Los Angeles: San Francisco's police chief has resigned at the request of the city's mayor, hours after a black woman was fatally shot by an officer.
Mayor Ed Lee announced Greg Suhr's resignation at a news conference, saying he hoped to "heal the city" that has been rocked by racial tensions.
"The progress we have made has been meaningful but it hasn't been fast enough, not for me and not for Greg, and that's why I have asked Chief Suhr for his resignation," Lee told a news conference.
Hours earlier, Suhr had told reporters that a 27-year-old black woman driving a stolen car was shot and killed by police after she ignored orders to stop the vehicle.
The shooting took place amid heightened tensions between San Francisco's police department and African Americans over a number of racially-charged incidents in the city.
The police department has been under intense scrutiny following the fatal shooting of Mario Woods in December and Luis Gongora in April. It has also been embroiled in controversy over racist and homophobic text messages exchanged among officers.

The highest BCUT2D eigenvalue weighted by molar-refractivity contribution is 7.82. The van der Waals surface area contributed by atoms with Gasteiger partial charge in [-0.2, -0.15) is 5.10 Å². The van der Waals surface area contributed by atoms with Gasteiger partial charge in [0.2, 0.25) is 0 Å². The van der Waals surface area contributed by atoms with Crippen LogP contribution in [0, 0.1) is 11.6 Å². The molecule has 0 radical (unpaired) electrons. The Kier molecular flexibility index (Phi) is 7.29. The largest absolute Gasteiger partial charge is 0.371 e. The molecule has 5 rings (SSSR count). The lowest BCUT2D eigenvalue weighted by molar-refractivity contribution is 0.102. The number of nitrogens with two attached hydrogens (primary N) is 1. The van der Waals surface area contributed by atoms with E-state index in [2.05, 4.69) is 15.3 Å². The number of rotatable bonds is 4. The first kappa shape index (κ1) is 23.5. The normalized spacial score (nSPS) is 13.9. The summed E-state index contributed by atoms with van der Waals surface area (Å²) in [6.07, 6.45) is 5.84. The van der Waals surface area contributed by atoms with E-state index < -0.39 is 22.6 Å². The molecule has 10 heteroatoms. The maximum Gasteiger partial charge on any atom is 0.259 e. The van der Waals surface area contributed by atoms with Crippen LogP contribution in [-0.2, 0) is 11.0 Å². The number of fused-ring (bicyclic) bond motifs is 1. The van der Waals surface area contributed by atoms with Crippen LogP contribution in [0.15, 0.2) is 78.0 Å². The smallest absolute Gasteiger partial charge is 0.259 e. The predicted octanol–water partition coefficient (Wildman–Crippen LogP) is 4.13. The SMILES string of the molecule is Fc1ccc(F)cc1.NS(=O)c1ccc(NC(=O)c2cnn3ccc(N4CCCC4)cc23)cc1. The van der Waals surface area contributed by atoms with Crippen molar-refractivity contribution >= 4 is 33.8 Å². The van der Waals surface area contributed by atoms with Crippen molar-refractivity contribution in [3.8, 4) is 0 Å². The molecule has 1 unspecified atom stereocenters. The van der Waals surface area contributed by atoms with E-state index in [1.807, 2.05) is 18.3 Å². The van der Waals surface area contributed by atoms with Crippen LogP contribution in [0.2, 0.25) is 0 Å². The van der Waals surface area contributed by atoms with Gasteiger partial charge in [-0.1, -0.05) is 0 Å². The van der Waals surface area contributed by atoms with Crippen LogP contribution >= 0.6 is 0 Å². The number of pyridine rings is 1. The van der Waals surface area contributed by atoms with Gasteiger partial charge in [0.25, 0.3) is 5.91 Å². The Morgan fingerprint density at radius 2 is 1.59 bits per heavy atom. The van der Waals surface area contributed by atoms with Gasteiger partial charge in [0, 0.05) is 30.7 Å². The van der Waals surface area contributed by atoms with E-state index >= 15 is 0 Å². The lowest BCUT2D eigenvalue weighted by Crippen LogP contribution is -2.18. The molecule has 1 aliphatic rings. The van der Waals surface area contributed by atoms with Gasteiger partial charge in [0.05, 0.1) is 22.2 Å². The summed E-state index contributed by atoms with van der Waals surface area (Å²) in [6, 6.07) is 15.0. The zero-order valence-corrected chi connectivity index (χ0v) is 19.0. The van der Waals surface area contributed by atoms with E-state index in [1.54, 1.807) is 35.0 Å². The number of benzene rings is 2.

"The past several months have shaken and divided our city, and tensions between law enforcement and communities of color that have simmered for too many years have come into full view," Lee told reporters at the news conference.
"These officer-involved shootings, justified or not, have forced our city to open its eyes to questions of when and how police use lethal force," he added.
The mayor said he had appointed Toney Chaplin, a 26-year veteran of the force, as acting police chief, and vowed to continue with reforms.
Activists for months had been calling for Suhr to step down and a group known as the "Frisco Five" had gone on hunger strike for nearly 17 days to press their demands. San Francisco is just the latest California community where law enforcement is under fire for race-related issues.
Earlier this month, a senior official at the Los Angeles County sheriff's department resigned following criticism over emails he sent disparaging blacks, Muslims, Latinos and women.
Tom Angel, chief of staff to Sheriff Jim McDonnell, had forwarded the emails from his work account while serving as a top police official in Burbank city near Los Angeles in 2012 and 2013.